Beach Boys' Mike Love Talks Brian Wilson, Lawsuits, and if He's Really the Biggest Asshole in Rock

It can be easy to forget how great the Beach Boys were. People remember the fun-loving surfer sound, and they remember the album “Pet Sounds.” But when discussing the greatest bands of all time, it is the rare person who will toss the Beach Boys name in alongside acts like The Who and the Rolling Stones. Not because they do not belong on the list (they do), but because something about their legacy has not seemed to endure in the same way as the other great bands have.

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Bill Maher on Ann Coulter, Racial Profiling, Pot, and the Anatomy of Offense

Bill Maher is the closest any of us alive today will get to fulfilling every definition of the word “iconoclast.” In the Byzantine era, some 700 years after the events depicted in the Bible, iconoclasts were people who literally destroyed religious imagery. Maher — a loudly outspoken atheist — has never personally stood in the Hagia Irene scraping frescoes off the walls, but his 2008 documentary “Religulous” takes plenty of swings at religious belief in all its forms.

In modern parlance, of course, the word “iconoclast” has taken on a much broader definition, describing anyone who looks to poke holes in the status quo. And in that regard, Maher stands head and shoulders above the rest.

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Rosanne Cash Comes Full Circle

Rosanne Cash has fielded thousands of questions about her father. More appropriately, she has fielded the same four or five questions thousands of times. Everyone wants to know what influence the Man in Black had on her music, on her writing, on her life. So it throws her for a loop when someone cuts across the grain and asks her about the influence of the women in her life

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The Little Folk Singer

“I do enough of these interviews that they’re never really a big deal,” I said to the folksinger on the other end of my phone last week. “But I’m really trying my best to keep my shit together right now.”

Ani DiFranco, speaking from her home in New Orleans, laughed easily and often as we discussed her relationship with her fans, leaving her home in Buffalo, New York, for the Big Easy, and the delays behind her newest album, “Allergic to Water.”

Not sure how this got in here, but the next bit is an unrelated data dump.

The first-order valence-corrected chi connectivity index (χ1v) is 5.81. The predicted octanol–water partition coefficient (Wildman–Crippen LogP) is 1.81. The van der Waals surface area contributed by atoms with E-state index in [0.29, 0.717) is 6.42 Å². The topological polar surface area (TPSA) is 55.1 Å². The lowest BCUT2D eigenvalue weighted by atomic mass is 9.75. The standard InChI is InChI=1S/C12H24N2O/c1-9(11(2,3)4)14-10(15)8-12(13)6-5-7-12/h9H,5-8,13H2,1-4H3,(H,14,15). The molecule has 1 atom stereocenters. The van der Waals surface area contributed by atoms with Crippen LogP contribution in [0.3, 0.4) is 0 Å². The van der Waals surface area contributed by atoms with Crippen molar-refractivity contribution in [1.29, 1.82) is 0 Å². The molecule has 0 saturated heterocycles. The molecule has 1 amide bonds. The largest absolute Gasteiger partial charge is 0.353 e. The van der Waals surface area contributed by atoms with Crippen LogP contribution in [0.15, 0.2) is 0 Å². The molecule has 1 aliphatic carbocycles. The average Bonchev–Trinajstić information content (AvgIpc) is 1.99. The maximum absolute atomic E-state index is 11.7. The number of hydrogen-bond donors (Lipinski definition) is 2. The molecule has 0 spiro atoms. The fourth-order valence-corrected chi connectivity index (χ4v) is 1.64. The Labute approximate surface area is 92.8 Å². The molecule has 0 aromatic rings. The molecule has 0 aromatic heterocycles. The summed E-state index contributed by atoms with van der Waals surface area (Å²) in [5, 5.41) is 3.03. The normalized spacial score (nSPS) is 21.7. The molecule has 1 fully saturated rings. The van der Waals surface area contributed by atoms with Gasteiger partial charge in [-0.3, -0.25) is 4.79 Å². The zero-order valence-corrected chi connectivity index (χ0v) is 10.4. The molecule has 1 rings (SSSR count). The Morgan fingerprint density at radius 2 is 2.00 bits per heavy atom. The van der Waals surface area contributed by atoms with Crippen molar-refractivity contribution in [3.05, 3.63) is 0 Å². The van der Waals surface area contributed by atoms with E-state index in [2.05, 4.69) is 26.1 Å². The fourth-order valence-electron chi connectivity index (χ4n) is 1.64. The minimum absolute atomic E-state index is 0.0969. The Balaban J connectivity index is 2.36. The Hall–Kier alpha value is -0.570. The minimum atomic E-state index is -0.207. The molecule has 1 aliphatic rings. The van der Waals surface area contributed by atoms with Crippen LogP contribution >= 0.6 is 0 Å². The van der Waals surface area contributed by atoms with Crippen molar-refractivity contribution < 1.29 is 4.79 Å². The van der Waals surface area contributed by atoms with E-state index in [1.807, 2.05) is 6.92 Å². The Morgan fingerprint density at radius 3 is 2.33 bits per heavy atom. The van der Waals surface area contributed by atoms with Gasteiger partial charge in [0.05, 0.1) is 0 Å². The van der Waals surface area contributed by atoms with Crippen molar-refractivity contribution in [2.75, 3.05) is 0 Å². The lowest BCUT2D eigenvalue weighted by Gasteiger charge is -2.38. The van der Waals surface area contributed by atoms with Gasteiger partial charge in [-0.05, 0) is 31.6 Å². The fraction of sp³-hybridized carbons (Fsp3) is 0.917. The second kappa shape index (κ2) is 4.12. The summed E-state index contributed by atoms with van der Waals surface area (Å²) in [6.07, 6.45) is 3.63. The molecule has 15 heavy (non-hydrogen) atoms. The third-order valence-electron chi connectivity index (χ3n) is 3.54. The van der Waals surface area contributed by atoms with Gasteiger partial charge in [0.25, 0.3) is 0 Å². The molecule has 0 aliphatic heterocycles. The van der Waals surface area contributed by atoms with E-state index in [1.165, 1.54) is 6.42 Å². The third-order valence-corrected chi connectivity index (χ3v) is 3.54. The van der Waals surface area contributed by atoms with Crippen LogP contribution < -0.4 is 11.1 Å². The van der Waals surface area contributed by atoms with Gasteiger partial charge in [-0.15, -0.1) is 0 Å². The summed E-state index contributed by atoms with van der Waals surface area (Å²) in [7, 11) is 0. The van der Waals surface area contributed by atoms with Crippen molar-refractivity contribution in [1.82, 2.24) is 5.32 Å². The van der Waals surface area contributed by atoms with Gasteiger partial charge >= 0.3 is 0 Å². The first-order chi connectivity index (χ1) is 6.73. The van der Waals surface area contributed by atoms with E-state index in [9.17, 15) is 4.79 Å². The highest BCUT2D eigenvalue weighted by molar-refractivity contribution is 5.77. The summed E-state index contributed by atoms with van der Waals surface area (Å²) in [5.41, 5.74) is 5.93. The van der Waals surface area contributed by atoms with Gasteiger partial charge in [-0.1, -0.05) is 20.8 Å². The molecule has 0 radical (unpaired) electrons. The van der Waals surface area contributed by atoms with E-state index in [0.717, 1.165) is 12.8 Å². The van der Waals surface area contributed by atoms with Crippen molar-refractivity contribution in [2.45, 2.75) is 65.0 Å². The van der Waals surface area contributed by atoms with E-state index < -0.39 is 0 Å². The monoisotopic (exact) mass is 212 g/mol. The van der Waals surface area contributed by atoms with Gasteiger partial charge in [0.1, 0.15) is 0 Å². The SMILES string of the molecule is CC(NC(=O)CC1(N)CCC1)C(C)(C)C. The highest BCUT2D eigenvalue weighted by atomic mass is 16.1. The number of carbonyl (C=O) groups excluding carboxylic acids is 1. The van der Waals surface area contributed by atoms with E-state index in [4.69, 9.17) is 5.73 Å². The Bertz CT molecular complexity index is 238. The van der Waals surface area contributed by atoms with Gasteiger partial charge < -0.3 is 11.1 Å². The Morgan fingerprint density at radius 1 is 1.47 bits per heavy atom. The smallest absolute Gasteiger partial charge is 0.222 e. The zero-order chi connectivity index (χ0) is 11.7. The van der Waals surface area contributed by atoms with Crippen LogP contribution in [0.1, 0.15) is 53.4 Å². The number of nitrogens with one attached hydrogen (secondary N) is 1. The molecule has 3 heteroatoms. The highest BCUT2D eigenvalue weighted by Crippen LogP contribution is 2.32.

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Kris Kristofferson: Performing "until they throw dirt on me"

Kris Kristofferson has done more than you.

Sure, that can be said of just about any commercially-successful musician, but for Kristofferson, there’s more to it. He’s a member of three Halls of Fame (Country Music, Songwriters and Nashville Songwriters); he’s the mind behind some of the largest hits of the ’60s and ’70s (“Help Me Make It Through The Night,” “Sunday Morning Coming Down,” “Me and Bobby McGee”); and he’s been in arguably the biggest country supergroup ever — The Highwaymen, with Willie Nelson, Waylon Jennings and Johnny Cash. But Kristofferson’s achievements reach beyond music.

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Joan Jett Still Loves Rock n Roll

It’s safe to say of Joan Jett that she’s done it all. Beginning her career in one of the seminal female rock acts, The Runaways, Jett has gone on to a solo career that is defined by solid three chord blues riffs and includes a couple of the most memorable rock anthems of all time.

More so than any of her Runaways band mates, Jett has cemented herself as rock royalty. She was included on the list of the 100 Greatest Guitarists (No. 87) by Rolling Stone, and when was the last time Lita Ford was nominated for the Rock and Roll Hall of Fame?

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